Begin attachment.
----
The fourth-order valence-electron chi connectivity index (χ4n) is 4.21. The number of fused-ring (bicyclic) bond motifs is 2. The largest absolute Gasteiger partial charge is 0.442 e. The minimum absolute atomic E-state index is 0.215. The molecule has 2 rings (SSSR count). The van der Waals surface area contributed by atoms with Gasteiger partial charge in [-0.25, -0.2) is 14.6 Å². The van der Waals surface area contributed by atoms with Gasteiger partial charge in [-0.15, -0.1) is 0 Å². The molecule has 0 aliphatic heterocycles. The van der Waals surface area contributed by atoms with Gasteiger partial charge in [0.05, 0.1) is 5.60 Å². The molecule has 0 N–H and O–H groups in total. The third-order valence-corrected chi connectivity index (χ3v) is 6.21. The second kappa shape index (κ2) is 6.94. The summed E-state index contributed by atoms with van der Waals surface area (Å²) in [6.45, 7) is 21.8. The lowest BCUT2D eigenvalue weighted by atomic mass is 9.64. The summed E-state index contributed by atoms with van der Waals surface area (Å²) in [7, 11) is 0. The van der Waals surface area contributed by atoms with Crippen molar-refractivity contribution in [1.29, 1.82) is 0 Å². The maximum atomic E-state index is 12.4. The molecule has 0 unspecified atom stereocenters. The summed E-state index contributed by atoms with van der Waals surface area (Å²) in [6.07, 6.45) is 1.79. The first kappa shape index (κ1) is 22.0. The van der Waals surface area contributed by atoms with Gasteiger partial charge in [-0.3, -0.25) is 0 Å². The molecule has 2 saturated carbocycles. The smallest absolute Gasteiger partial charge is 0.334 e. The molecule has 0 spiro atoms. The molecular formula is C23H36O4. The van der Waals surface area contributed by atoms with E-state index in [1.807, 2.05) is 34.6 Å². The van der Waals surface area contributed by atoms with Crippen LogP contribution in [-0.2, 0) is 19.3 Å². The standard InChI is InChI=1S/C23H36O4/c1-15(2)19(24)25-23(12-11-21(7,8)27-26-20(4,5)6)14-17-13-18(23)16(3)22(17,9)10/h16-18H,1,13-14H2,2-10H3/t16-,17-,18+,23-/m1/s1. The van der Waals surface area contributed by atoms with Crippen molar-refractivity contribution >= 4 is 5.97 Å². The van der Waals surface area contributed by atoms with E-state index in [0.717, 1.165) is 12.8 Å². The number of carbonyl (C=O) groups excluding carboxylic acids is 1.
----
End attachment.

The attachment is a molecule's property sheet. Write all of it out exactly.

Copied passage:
The fourth-order valence-electron chi connectivity index (χ4n) is 4.21. The number of fused-ring (bicyclic) bond motifs is 2. The largest absolute Gasteiger partial charge is 0.442 e. The minimum absolute atomic E-state index is 0.215. The molecule has 2 rings (SSSR count). The van der Waals surface area contributed by atoms with Gasteiger partial charge in [-0.25, -0.2) is 14.6 Å². The van der Waals surface area contributed by atoms with Gasteiger partial charge in [-0.15, -0.1) is 0 Å². The molecule has 0 aliphatic heterocycles. The van der Waals surface area contributed by atoms with Gasteiger partial charge in [0.05, 0.1) is 5.60 Å². The molecule has 0 N–H and O–H groups in total. The third-order valence-corrected chi connectivity index (χ3v) is 6.21. The second kappa shape index (κ2) is 6.94. The summed E-state index contributed by atoms with van der Waals surface area (Å²) in [6.45, 7) is 21.8. The lowest BCUT2D eigenvalue weighted by atomic mass is 9.64. The summed E-state index contributed by atoms with van der Waals surface area (Å²) in [7, 11) is 0. The van der Waals surface area contributed by atoms with Crippen molar-refractivity contribution in [1.29, 1.82) is 0 Å². The maximum atomic E-state index is 12.4. The molecule has 0 unspecified atom stereocenters. The summed E-state index contributed by atoms with van der Waals surface area (Å²) in [6.07, 6.45) is 1.79. The first kappa shape index (κ1) is 22.0. The van der Waals surface area contributed by atoms with Gasteiger partial charge in [-0.3, -0.25) is 0 Å². The molecule has 2 saturated carbocycles. The smallest absolute Gasteiger partial charge is 0.334 e. The molecule has 0 spiro atoms. The molecular formula is C23H36O4. The van der Waals surface area contributed by atoms with E-state index in [1.807, 2.05) is 34.6 Å². The van der Waals surface area contributed by atoms with Crippen LogP contribution in [-0.2, 0) is 19.3 Å². The standard InChI is InChI=1S/C23H36O4/c1-15(2)19(24)25-23(12-11-21(7,8)27-26-20(4,5)6)14-17-13-18(23)16(3)22(17,9)10/h16-18H,1,13-14H2,2-10H3/t16-,17-,18+,23-/m1/s1. The van der Waals surface area contributed by atoms with Crippen molar-refractivity contribution >= 4 is 5.97 Å². The van der Waals surface area contributed by atoms with E-state index in [0.717, 1.165) is 12.8 Å². The number of carbonyl (C=O) groups excluding carboxylic acids is 1.